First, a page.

with Damian Thompson of LeadFuze
Damian Thompson is the co-founder and Chief Customer Officer of LeadFuze, and he’s a first-rate sales professional who’s been selling software solutions since the mid-90s. Damian’s a big fan of business development, so he’s no stranger to follow-ups.
Here’s what he had to say:
Some people have the whole “follow up until you die” kind of mentality. I disagree – there’s definitely a time to turn it off. But in terms of 99% of the sales reps I know, they actually don’t follow up enough. They quit very early, which is a mistake.
“You can’t follow up too much in the earlier part of an engagement.”
“Follow up until it hurts” is the way to do it. You’ll know when you reach that point, too. You’ll tell yourself, “This is the last time I should follow up” – and you should follow that intuition.
Like all things in sales, the more you can turn it into a process, the more success you’ll have. Don’t just wing it and follow up randomly. Have a process, whether that’s a 2-touchpoint or a 10-touchpoint system. Have tools, like a CRM, do the thinking for you. You should have a process, have it mapped out, and actually follow it.
The new sales follow-up playbook at LeadFuze is all about being omni-channel and adding more touchpoints. Here is a sample breakdown of the first four days:
Day 1: Reach Out with Personalized Video
Ideally, we want to qualify them within an hour of signing up, and within the first 24 hours they’ll be sent a short personalized Loom video.
Day 2: Add Them on Social
Typically LinkedIn is the go-to platform, but other social media platforms aren’t off the table. Social can be huge once that relationship has been established so you can stay top-of-mind for that lead.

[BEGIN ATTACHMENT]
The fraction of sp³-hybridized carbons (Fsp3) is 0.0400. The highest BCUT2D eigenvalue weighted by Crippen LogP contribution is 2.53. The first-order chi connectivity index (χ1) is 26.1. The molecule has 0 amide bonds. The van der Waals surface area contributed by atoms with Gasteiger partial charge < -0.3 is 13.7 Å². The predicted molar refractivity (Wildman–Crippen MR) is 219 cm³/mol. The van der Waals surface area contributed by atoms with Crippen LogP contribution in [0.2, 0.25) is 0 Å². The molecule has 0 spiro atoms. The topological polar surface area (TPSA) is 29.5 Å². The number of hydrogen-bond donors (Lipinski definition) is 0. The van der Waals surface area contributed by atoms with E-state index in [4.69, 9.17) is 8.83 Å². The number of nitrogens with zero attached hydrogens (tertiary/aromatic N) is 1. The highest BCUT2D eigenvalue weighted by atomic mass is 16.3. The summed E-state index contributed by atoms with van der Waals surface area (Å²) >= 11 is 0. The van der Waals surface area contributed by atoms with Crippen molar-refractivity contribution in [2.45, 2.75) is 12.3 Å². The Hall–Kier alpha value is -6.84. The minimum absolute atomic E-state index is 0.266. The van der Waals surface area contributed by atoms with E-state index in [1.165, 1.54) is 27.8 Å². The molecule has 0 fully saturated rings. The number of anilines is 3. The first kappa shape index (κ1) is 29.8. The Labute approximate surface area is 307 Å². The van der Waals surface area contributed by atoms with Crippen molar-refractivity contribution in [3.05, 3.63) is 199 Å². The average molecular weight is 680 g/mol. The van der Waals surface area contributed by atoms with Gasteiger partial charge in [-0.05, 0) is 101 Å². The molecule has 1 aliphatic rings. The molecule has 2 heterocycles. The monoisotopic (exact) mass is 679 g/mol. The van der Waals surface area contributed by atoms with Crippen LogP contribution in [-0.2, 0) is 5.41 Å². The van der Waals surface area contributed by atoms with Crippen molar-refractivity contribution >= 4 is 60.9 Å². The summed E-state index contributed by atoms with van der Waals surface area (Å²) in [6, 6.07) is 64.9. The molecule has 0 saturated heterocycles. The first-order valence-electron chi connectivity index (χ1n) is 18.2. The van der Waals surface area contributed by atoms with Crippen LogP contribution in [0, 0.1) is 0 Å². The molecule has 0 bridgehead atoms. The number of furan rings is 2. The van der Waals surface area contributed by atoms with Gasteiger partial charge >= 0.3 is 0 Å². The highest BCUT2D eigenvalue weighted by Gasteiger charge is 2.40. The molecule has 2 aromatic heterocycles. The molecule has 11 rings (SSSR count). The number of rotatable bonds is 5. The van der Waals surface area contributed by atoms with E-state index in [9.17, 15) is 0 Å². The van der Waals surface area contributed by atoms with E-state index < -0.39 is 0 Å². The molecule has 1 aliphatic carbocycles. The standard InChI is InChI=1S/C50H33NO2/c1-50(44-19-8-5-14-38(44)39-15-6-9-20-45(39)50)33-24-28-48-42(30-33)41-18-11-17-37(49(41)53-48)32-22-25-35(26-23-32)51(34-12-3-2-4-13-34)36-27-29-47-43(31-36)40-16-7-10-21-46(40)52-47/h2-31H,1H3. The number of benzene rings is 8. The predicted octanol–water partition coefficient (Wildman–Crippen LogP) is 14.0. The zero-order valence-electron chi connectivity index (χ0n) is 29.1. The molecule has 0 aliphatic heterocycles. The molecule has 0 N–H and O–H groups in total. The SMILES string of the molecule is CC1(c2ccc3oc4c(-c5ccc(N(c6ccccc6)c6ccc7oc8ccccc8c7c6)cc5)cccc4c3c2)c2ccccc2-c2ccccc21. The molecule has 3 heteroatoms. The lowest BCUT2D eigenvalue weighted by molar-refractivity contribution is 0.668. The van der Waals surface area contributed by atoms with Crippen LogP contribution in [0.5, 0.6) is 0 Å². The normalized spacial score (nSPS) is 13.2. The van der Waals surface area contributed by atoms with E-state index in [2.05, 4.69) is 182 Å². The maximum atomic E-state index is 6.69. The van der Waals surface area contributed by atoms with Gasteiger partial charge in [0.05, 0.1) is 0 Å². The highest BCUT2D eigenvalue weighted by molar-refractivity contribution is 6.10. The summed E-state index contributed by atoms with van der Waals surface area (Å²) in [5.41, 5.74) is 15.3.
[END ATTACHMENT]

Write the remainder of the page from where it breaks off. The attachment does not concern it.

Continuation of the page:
Day 3: Send A Personal Email
Do a little research about them and their company, and craft a compelling value-driven cold outreach email.
Day 4: Pick Up The Phone and Call Them
A phone call is typically the goal with cold email outreach, and it should be part of your omni-channel touch process.
Many sales reps use a passive-aggressive tone that has entitlement or expectations attached to it. That shows a misunderstanding of the prospect’s role.
“When you’re writing a response to someone or engaging them on the phone, it’s your responsibility to get them excited. It’s not their responsibility to do what you want them to do.”
Avoid phrases like these if you want to avoid sounding passive-aggressive:
These phrases have zero purpose, come off as wasteful, and are inconsiderate of the prospect’s time. Don’t write a paragraph about how you’re not going to waste their time. Instead, get straight to the point.
With everyone using email marketing these days, it’s hard to rise above the noise and grab attention. The key to overcoming this hurdle is personalization. Spending ample time learning about a prospect allows you to craft a special email that resonates with that person and helps you stand out above the crowd. You’ve got to find commonality or a shared experience that resonates with the prospect.
Obviously, this process isn’t scalable. However, you can use a system like Mailshake or LeadFuze to start the conversation. Then, once they start engaging, you can personalize those follow-ups.
After chatting via email with a prospective vendor last year, I arrived at the office to find a physical package had been sent by the sales rep. It included a handwritten message that referenced the conversation we were having. That ended up really sticking out among all the other vendors vying for my attention.